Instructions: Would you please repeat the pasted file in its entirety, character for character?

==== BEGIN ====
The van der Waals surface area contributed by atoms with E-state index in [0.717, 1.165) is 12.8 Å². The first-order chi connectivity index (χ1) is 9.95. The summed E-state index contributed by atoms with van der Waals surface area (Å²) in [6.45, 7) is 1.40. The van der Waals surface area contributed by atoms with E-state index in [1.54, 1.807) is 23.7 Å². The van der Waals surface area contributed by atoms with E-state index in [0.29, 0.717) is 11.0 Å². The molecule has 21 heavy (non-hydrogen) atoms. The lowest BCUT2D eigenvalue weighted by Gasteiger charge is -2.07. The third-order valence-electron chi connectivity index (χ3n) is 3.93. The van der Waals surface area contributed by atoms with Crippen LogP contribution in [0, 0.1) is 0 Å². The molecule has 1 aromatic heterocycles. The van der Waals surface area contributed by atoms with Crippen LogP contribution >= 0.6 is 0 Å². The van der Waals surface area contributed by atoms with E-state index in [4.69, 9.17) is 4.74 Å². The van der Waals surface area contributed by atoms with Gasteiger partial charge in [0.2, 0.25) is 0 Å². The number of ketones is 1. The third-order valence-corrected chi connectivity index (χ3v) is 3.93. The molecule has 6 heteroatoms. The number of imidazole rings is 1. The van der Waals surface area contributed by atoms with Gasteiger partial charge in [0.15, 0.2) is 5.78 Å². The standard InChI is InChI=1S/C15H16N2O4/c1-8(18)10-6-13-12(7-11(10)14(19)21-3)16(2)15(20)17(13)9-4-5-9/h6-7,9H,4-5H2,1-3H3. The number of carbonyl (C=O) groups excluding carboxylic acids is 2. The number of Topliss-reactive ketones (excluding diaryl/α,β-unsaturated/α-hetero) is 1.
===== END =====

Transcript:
The van der Waals surface area contributed by atoms with E-state index in [0.717, 1.165) is 12.8 Å². The first-order chi connectivity index (χ1) is 9.95. The summed E-state index contributed by atoms with van der Waals surface area (Å²) in [6.45, 7) is 1.40. The van der Waals surface area contributed by atoms with E-state index in [1.54, 1.807) is 23.7 Å². The van der Waals surface area contributed by atoms with E-state index in [0.29, 0.717) is 11.0 Å². The molecule has 21 heavy (non-hydrogen) atoms. The lowest BCUT2D eigenvalue weighted by Gasteiger charge is -2.07. The third-order valence-electron chi connectivity index (χ3n) is 3.93. The van der Waals surface area contributed by atoms with Crippen LogP contribution in [0, 0.1) is 0 Å². The molecule has 1 aromatic heterocycles. The van der Waals surface area contributed by atoms with Crippen LogP contribution >= 0.6 is 0 Å². The van der Waals surface area contributed by atoms with E-state index in [4.69, 9.17) is 4.74 Å². The van der Waals surface area contributed by atoms with Gasteiger partial charge in [0.2, 0.25) is 0 Å². The number of ketones is 1. The third-order valence-corrected chi connectivity index (χ3v) is 3.93. The molecule has 6 heteroatoms. The number of imidazole rings is 1. The van der Waals surface area contributed by atoms with Gasteiger partial charge in [0.15, 0.2) is 5.78 Å². The standard InChI is InChI=1S/C15H16N2O4/c1-8(18)10-6-13-12(7-11(10)14(19)21-3)16(2)15(20)17(13)9-4-5-9/h6-7,9H,4-5H2,1-3H3. The number of carbonyl (C=O) groups excluding carboxylic acids is 2. The number of Topliss-reactive ketones (excluding diaryl/α,β-unsaturated/α-hetero) is 1.